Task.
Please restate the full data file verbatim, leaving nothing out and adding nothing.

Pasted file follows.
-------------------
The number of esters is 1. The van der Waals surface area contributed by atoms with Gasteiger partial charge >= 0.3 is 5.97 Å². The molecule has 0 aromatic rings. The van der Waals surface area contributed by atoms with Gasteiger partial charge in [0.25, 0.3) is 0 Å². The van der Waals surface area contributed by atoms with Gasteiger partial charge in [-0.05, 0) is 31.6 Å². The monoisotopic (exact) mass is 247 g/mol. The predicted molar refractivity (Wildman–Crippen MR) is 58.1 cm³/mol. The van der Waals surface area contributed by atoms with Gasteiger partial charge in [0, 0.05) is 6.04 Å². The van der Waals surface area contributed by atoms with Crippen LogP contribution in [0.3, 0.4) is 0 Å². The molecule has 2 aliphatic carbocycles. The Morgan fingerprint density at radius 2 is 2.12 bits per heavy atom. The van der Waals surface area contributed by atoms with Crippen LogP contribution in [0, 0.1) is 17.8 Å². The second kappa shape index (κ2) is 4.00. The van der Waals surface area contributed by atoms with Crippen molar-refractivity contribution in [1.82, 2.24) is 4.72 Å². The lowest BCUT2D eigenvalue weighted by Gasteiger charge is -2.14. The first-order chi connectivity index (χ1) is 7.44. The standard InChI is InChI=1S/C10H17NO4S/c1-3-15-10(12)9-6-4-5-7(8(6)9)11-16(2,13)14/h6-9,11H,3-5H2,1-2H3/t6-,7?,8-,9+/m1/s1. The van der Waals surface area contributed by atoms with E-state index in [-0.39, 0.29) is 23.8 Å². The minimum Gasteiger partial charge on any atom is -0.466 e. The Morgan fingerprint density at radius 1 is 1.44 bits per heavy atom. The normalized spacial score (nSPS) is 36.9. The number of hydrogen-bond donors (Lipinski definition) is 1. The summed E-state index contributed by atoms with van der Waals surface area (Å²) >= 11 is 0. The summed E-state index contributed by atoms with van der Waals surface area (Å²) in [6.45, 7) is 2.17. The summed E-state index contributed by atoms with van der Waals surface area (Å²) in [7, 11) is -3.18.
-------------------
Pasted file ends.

The number of esters is 1. The van der Waals surface area contributed by atoms with Gasteiger partial charge >= 0.3 is 5.97 Å². The molecule has 0 aromatic rings. The van der Waals surface area contributed by atoms with Gasteiger partial charge in [0.25, 0.3) is 0 Å². The van der Waals surface area contributed by atoms with Gasteiger partial charge in [-0.05, 0) is 31.6 Å². The monoisotopic (exact) mass is 247 g/mol. The predicted molar refractivity (Wildman–Crippen MR) is 58.1 cm³/mol. The van der Waals surface area contributed by atoms with Gasteiger partial charge in [0, 0.05) is 6.04 Å². The van der Waals surface area contributed by atoms with Crippen LogP contribution in [0.3, 0.4) is 0 Å². The molecule has 2 aliphatic carbocycles. The Morgan fingerprint density at radius 2 is 2.12 bits per heavy atom. The van der Waals surface area contributed by atoms with Crippen LogP contribution in [0, 0.1) is 17.8 Å². The second kappa shape index (κ2) is 4.00. The van der Waals surface area contributed by atoms with Crippen molar-refractivity contribution in [1.82, 2.24) is 4.72 Å². The lowest BCUT2D eigenvalue weighted by Gasteiger charge is -2.14. The first-order chi connectivity index (χ1) is 7.44. The standard InChI is InChI=1S/C10H17NO4S/c1-3-15-10(12)9-6-4-5-7(8(6)9)11-16(2,13)14/h6-9,11H,3-5H2,1-2H3/t6-,7?,8-,9+/m1/s1. The van der Waals surface area contributed by atoms with E-state index in [-0.39, 0.29) is 23.8 Å². The minimum Gasteiger partial charge on any atom is -0.466 e. The Morgan fingerprint density at radius 1 is 1.44 bits per heavy atom. The normalized spacial score (nSPS) is 36.9. The number of hydrogen-bond donors (Lipinski definition) is 1. The summed E-state index contributed by atoms with van der Waals surface area (Å²) >= 11 is 0. The summed E-state index contributed by atoms with van der Waals surface area (Å²) in [6.45, 7) is 2.17. The summed E-state index contributed by atoms with van der Waals surface area (Å²) in [7, 11) is -3.18.